pipe vs tube

PIPE VS TUBESTEEL PIPESTEEL-TUBE
1Key Dimensions (Pipe and Tube Size Chart)The most important dimension for a pipe is the inside diameter (ID), expressed in NPS (nominal pipe size) or DN (nominal diameter), which defines its fluid conveyance capacity. The NPS does not match the true inside diameter, it is a rough indicationThe most important dimensions for a steel tube are the outside diameter (OD) and the wall thickness (WT). These parameters are expressed in inches or millimeters and express the true dimensional value of the hollow section.
2Wall ThicknessThe thickness of a steel pipe is designated with a “Schedule” value (the most common are Sch. 40, Sch. STD., Sch. XS/XH, Sch. XXS). Two pipes of different NPS and same schedule have different wall thicknesses in inches or millimeters.The wall thickness of a steel tube is expressed in inches or millimeters. For tubing, the wall thickness is measured also with a gage nomenclature (BWG, SWG).
3Types of Pipes and Tubes (Shapes)Round onlyRound, rectangular, square, oval
4Production rangeExtensive (up to 80 inches and above)A narrower range for tubing (up to 5 inches), larger for steel tubes for mechanical applications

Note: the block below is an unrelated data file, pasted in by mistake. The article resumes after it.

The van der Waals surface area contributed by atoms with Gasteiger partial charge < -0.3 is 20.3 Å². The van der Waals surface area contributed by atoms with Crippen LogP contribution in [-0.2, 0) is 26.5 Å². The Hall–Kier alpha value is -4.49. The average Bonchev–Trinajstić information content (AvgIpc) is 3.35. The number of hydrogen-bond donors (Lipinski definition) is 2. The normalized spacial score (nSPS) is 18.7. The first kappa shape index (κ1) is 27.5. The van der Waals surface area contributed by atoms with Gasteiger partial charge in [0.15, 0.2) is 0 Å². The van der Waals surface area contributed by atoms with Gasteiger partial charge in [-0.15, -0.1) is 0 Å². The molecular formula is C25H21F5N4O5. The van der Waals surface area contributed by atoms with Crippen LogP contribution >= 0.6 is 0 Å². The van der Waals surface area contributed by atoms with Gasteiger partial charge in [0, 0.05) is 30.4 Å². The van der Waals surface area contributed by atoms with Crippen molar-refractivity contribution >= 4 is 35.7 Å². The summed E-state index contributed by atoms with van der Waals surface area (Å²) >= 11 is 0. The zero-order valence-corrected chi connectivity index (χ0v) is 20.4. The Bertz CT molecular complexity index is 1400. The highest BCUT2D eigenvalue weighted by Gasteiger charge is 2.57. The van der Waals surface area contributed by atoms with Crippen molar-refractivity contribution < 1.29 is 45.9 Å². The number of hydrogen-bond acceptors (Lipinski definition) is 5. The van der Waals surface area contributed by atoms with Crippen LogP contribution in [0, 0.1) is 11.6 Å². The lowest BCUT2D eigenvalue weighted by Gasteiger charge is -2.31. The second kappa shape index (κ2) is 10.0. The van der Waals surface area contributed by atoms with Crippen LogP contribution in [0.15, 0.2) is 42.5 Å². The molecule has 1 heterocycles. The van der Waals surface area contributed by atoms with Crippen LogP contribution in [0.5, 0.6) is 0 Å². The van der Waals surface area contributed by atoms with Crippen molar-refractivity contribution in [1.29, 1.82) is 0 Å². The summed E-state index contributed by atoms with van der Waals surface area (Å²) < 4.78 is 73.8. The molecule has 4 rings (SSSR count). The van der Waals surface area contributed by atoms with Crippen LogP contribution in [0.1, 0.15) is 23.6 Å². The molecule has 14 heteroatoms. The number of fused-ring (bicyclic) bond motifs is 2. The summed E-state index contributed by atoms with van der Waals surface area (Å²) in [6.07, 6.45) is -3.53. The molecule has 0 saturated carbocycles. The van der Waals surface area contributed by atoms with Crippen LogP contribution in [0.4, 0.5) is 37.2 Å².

5Tolerances (straightness, dimensions, roundness, etc) and Pipe vs. Tube strengthTolerances are set, but rather loose. Strength is not the major concern.Steel tubes are produced to very strict tolerances. Tubulars undergo several dimensional quality checks, such as straightness, roundness, wall thickness, and surface, during the manufacturing process. Mechanical strength is a major concern for tubes.
6Production ProcessPipes are generally made to stock with highly automated and efficient processes, i.e. pipe mills produce on a continuous basis and feed distributors stock around the world.Tube manufacturing is more lengthy and laborious
7Delivery timeCan be shortGenerally longer
8Market priceRelatively lower price per ton than steel tubesHigher due to lower mill productivity per hour, and due to the stricter requirements in terms of tolerances and inspections
9MaterialsA wide range of materials is availableTubing is available in carbon steel, low alloy, stainless steel, and nickel alloys; steel tubes for mechanical applications are mostly of carbon steel
10End ConnectionsThe most common are beveled and plain endsThreaded and grooved ends are available for quicker connections on-site

Difference between pipe and tube.pdf

 
Pipe vs. tube (source: Metal Supermarkets)

Conclusion

Pipes and tubes are both cylindrical hollow structures used for conveying fluids, gases, and solids in various industries and applications. While they share some similarities, there are distinct differences between pipes and tubes in terms of their manufacturing, dimensions, tolerances, and applications. Here’s a comparison of pipes and tubes: